hil disparity at time x = (hil in Bratislava – hil in Eastern Slovakia) / (hil in Eastern Slovakia) %

Three main trends are observed. First, the disparity in the percentage of employed in the West compared to the East is persistent; with an increase of 1.8% over the study period, as it has risen from 10.8% in 2004 to 12.6 % in 2013 that is in accordance with the literature.

Regarding income disparity, there is an overall decrease in the income disparity during the period 2004 till 2013. In 2004, disposable household income was 26% higher in Bratislava as compared to Eastern Slovakia. This percentage declined to 20% by 2013. With respect to labour household income, the disparity percentage declined from 48% in 2004 to 33% in 2013.

An interesting finding from the presented figure is the trend of what is called “inter-income gap”; which is the difference between disparity in hil and disparity in dhi. In 2004, hil disparity was 48%, though the dhi disparity was only 26%, indicating that the inter-income gap was 22%. This gap represents strong evidence that the regional disparity in Slovakia is highly attributed to the low employment creation and returns in the East compared to the West. Monitoring the inter-income gap over the study period shows the deterioration of hil disparity, as the gap shrank to 13% in 2013.

These findings suggest that achieving employment convergence between the developed West and the less developed East is an inevitable means to attain higher equality and less regional disparity in Slovakia. To conclude, serious measures have already been taken in order to reduce the West-East disparities. Slovakia has been offered help and support from the European Union to decrease the regional differences. The Cohesion Policies (2007–13)2 focus mainly on the areas infrastructure, human resources, industry, services and agriculture, and rural development. The outcomes of the projects encompassed in the framework of the cohesion policy, are foreseen to have tangible impact on eliminating the gap between the advanced West and the less developed East. To fasten the development of the less developed regions, it is also necessary to devise a Regional Policy that takes into consideration other factors, such as cultural, social, historical, demographical, and the limited possibilities of each region.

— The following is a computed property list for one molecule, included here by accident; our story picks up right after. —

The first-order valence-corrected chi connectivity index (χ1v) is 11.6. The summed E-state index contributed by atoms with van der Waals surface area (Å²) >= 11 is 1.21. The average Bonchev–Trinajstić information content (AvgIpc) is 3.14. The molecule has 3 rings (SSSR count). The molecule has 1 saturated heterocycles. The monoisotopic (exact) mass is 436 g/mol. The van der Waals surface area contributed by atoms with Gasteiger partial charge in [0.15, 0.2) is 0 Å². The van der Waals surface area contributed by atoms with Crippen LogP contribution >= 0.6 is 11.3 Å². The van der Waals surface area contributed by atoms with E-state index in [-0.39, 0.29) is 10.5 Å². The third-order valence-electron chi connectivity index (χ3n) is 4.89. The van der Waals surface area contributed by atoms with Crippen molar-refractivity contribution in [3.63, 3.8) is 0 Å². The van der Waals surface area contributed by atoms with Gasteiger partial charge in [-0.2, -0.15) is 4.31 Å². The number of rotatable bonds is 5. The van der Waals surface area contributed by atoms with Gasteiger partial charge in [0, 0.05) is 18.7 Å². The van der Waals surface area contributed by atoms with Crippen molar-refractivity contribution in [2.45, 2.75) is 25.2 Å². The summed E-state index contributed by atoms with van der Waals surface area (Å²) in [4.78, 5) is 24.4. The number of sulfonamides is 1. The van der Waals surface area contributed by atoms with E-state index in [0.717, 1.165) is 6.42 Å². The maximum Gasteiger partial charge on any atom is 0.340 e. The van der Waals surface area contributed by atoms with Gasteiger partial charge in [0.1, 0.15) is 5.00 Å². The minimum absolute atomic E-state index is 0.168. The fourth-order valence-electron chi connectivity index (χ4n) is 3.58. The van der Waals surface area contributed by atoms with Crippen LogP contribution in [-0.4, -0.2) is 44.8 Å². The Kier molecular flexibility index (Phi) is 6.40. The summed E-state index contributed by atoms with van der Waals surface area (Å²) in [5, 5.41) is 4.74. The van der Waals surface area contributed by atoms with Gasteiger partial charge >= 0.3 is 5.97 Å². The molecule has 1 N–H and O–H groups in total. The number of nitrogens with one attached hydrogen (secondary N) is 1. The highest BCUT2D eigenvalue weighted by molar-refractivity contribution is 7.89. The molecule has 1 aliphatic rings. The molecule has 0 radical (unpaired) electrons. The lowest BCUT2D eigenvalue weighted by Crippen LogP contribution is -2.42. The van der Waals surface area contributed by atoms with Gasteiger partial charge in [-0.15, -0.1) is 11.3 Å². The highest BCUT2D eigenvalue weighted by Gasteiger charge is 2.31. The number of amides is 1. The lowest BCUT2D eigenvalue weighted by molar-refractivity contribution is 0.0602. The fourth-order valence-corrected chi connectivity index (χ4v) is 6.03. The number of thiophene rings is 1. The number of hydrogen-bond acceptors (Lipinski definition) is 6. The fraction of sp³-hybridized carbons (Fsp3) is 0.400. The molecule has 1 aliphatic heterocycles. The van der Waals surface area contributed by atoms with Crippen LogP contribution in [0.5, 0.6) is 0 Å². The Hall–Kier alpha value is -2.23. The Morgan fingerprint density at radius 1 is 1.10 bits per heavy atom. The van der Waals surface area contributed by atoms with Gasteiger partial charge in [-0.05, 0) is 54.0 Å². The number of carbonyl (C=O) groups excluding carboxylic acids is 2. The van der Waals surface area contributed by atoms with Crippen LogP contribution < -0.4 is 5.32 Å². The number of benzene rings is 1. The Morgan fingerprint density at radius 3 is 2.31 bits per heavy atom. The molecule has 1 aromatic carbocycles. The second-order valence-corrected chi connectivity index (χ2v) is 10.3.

1 More information on the definitions and the universe of LIS variables can be found on METadata Information System (METIS).

2 European Cohesion Policy is at the centre of the effort to improve the competitive position of the Union as a whole, and its weakest regions in particular

Banerjee, B., & Jarmuzek, M. (2009). Anatomy of regional disparities in the Slovak Republic.
Demmou, L., Halus, M., Machlica, G., & Menkyna, F. (2015). Spurring growth in lagging regions in Slovak Republic. OECD Economic Department Working Papers.
OECD (2013), OECD Regions at a Glance 2013, OECD Publishing, Paris.
Römisch, R. (2003). Regional disparities within accession countries. In Tumpel-Gugerell, G., & Mooslechner, P. (Eds.), Economic convergence and divergence in Europe: growth and regional development in an enlarged European Union. Edward Elgar Publishing.
Uramová, M., & Koziak, R. (2008). Regional disparities in Slovakia from the aspect of average nominal wage. E+ M Ekonomie a management.